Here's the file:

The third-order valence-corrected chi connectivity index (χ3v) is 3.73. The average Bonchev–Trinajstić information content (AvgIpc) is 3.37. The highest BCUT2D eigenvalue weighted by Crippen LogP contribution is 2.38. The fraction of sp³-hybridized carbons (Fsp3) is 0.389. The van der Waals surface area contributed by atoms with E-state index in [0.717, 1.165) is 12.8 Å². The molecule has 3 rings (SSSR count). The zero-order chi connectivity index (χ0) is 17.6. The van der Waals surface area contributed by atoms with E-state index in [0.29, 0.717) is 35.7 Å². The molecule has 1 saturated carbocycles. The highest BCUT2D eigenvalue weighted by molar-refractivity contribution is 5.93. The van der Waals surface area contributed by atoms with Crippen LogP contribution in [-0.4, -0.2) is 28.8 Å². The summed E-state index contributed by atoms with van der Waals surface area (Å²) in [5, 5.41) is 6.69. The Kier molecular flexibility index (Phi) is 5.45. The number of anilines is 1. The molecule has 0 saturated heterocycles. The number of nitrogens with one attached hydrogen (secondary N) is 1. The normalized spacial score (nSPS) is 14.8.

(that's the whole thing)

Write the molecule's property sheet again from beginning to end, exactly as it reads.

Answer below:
The third-order valence-corrected chi connectivity index (χ3v) is 3.73. The average Bonchev–Trinajstić information content (AvgIpc) is 3.37. The highest BCUT2D eigenvalue weighted by Crippen LogP contribution is 2.38. The fraction of sp³-hybridized carbons (Fsp3) is 0.389. The van der Waals surface area contributed by atoms with E-state index in [0.717, 1.165) is 12.8 Å². The molecule has 3 rings (SSSR count). The zero-order chi connectivity index (χ0) is 17.6. The van der Waals surface area contributed by atoms with E-state index in [0.29, 0.717) is 35.7 Å². The molecule has 1 saturated carbocycles. The highest BCUT2D eigenvalue weighted by molar-refractivity contribution is 5.93. The van der Waals surface area contributed by atoms with Crippen LogP contribution in [-0.4, -0.2) is 28.8 Å². The summed E-state index contributed by atoms with van der Waals surface area (Å²) in [5, 5.41) is 6.69. The Kier molecular flexibility index (Phi) is 5.45. The number of anilines is 1. The molecule has 0 saturated heterocycles. The number of nitrogens with one attached hydrogen (secondary N) is 1. The normalized spacial score (nSPS) is 14.8.